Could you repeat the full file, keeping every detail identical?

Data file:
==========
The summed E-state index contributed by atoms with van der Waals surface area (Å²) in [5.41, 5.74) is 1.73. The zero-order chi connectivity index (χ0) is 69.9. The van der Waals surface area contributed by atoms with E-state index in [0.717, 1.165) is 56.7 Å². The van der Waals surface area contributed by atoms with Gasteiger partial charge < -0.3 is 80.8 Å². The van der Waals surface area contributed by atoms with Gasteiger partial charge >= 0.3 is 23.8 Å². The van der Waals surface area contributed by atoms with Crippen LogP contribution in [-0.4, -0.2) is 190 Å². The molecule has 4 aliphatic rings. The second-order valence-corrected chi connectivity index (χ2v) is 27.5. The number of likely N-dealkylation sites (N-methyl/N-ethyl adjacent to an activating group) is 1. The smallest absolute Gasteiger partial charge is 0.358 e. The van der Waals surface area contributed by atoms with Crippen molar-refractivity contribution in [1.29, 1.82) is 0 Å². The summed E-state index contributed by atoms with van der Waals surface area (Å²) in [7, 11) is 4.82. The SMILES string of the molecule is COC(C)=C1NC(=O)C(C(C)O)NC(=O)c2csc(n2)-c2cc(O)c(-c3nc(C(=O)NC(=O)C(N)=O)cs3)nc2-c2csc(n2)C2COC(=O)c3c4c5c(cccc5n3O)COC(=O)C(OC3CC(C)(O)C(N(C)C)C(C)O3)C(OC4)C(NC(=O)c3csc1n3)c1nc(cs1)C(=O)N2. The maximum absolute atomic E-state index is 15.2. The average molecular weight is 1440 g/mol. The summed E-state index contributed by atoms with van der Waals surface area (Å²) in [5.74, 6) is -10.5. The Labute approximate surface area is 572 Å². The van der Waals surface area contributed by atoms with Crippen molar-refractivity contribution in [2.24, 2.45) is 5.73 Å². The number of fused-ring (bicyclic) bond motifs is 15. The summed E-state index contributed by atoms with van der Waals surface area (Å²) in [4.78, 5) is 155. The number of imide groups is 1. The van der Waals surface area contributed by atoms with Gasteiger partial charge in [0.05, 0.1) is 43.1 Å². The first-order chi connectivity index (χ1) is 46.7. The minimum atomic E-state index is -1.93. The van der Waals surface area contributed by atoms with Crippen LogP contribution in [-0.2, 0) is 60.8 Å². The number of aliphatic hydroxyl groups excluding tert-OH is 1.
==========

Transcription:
The summed E-state index contributed by atoms with van der Waals surface area (Å²) in [5.41, 5.74) is 1.73. The zero-order chi connectivity index (χ0) is 69.9. The van der Waals surface area contributed by atoms with E-state index in [0.717, 1.165) is 56.7 Å². The van der Waals surface area contributed by atoms with Gasteiger partial charge < -0.3 is 80.8 Å². The van der Waals surface area contributed by atoms with Gasteiger partial charge >= 0.3 is 23.8 Å². The van der Waals surface area contributed by atoms with Crippen LogP contribution in [-0.4, -0.2) is 190 Å². The molecule has 4 aliphatic rings. The second-order valence-corrected chi connectivity index (χ2v) is 27.5. The number of likely N-dealkylation sites (N-methyl/N-ethyl adjacent to an activating group) is 1. The smallest absolute Gasteiger partial charge is 0.358 e. The van der Waals surface area contributed by atoms with Crippen molar-refractivity contribution in [1.29, 1.82) is 0 Å². The summed E-state index contributed by atoms with van der Waals surface area (Å²) in [7, 11) is 4.82. The SMILES string of the molecule is COC(C)=C1NC(=O)C(C(C)O)NC(=O)c2csc(n2)-c2cc(O)c(-c3nc(C(=O)NC(=O)C(N)=O)cs3)nc2-c2csc(n2)C2COC(=O)c3c4c5c(cccc5n3O)COC(=O)C(OC3CC(C)(O)C(N(C)C)C(C)O3)C(OC4)C(NC(=O)c3csc1n3)c1nc(cs1)C(=O)N2. The maximum absolute atomic E-state index is 15.2. The average molecular weight is 1440 g/mol. The summed E-state index contributed by atoms with van der Waals surface area (Å²) in [5.74, 6) is -10.5. The Labute approximate surface area is 572 Å². The van der Waals surface area contributed by atoms with Crippen molar-refractivity contribution in [2.24, 2.45) is 5.73 Å². The number of fused-ring (bicyclic) bond motifs is 15. The summed E-state index contributed by atoms with van der Waals surface area (Å²) in [4.78, 5) is 155. The number of imide groups is 1. The van der Waals surface area contributed by atoms with Gasteiger partial charge in [0.05, 0.1) is 43.1 Å². The first-order chi connectivity index (χ1) is 46.7. The minimum atomic E-state index is -1.93. The van der Waals surface area contributed by atoms with Crippen LogP contribution in [-0.2, 0) is 60.8 Å². The number of aliphatic hydroxyl groups excluding tert-OH is 1.